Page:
In the Ramayana age of ancient India, Ravana, the chief of demons, was believed to have built a staircase to Heaven. According to those who have been to Sri Lanka, there are still ruins of the celestial staircase. However, its authenticity is questionable. In the middle ages, religious fundamentalists in Europe used to book tickets to Heaven for the god-fearing people from the upper reaches of society. These age-old stories are often discarded as mere myths. In the present decade of engineering and technology, the staircase to Heaven seems to come alive as Space Elevator.
Yes, Space Elevator is a would-be concrete version of the mythical staircase to Heaven but in a different hemisphere. Thoth Technology, a Canadian firm, has been given the patent to proceed with the plan of executing a most ambitious project – construction of the world’s first Space Elevator – which will be 20 times taller than the world’s tallest Burj Khalifa in Dubai. Thoth Technology proposes that the freestanding tower Space Elevator will lift people to an incredible height of 12 miles above earth for a joyride.
The top of Space Elevator will act as a Launchpad for spacecraft. The Ontario based firm claims that it will save on the cost of launching spacecraft into the orbit of the moon, Mars and other planets. Even rockets can be launched from and landed at the top of Space Elevator, where there will be a system of refueling spacecraft too. Reportedly, the tech firm has come up with construction plans. The revolutionary tower will have an electric elevator for 20 km.
Space Elevator will have several other utilities including support for satellite communication and renewable wind-energy generation. The construction will be equipped with self-landing rocket technologies to usher in a new era of space transportation, according to Caroline Roberts, CEO and President of Thoth Technology, Ontario.
Inflatable sections and flywheels will be used to ensure dynamic stability of the avant-garde structure, which will be architected to avoid ‘complication of the geostationary orbit’ at the meeting point of atmosphere and space. As per the patent document, the tower of Space Elevator will help in scientific research by facilitating delivery of equipment, tools and other objects to a certain height above the surface of earth.
The CEO of Thoth Technology says that Space Elevator will be accessible to tourists as well. Those who cannot afford space tourism will get a taste of space environment above and a glimpse of earth’s blue atmosphere below from a certain level of Space Elevator.
Is Space Elevator an altogether new idea? It may be a new idea but the concept of a freestanding tower to reach the geostationary orbit from earth’s surface dates back to 1895 when Konstantin Tsiolkovsky, an eminent Russian scientist, was impressed by the height of the Eiffel Tower. According to him, an object would gain horizontal velocity while going up through the tower under compression and remain suspending in the geostationary orbit once released from the top of the tower. Such a colossal construction under compression remained a dream due to no availability of materials with adequate compressive strength.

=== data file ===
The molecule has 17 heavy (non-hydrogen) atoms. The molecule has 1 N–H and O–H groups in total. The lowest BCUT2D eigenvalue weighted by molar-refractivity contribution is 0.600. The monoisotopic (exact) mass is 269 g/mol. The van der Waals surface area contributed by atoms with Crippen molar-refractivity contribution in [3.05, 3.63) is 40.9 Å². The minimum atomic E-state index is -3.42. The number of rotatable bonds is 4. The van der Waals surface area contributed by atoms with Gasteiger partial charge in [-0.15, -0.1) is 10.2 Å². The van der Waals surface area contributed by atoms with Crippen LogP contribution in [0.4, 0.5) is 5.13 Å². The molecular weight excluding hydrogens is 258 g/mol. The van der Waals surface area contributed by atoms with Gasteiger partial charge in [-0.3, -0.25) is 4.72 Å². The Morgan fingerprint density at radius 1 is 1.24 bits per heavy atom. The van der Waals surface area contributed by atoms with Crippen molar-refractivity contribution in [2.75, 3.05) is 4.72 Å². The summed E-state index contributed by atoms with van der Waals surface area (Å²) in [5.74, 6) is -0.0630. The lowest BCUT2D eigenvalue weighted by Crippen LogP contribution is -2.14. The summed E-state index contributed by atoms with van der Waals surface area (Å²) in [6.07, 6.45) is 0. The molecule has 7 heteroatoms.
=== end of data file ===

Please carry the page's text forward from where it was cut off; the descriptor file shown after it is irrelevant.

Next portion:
Scientists of the next generations reimagined and reinvented the concept until Arthur C. Clarke’s science fiction, The Fountains of Paradise, introduced space elevator to a global audience. The novel depicts construction of a space elevator on a mountaintop in some fictional island. Then, the building of a space elevator found a mention in Charles Sheffield’s debut novel, The Web Between the Worlds. In 1993, author Kim Stanley Robinson took on the building of an imaginary space elevator on Mars by colonists to exploit celestial resources for enhanced prosperity on earth, in his novel Red Mars. In 2000, Jumping Off The Planet by David Gerrold talks about a mature elevator technology. The Highest Frontier by Joan Slonczewski depicts construction of a space elevator with self-healing cables of anthrax bacilli, special bacteria that can remake cables out of decay.
Finally, the concept of a space elevator has become a plan outside of books. However, building a beyond-the-sky structure 20 times taller than Dubai’s Burj Khalifa is easier said than done. If the scriptural myth of the staircase to Heaven becomes a concrete reality, it would be a cosmic step towards reaching the infinite. – Indian Eagle
Indian Eagle may not get you tickets to space but promise to book cheap air tickets to India from US cities. The best flight at the lowest fare is no less exciting than a joyride in space!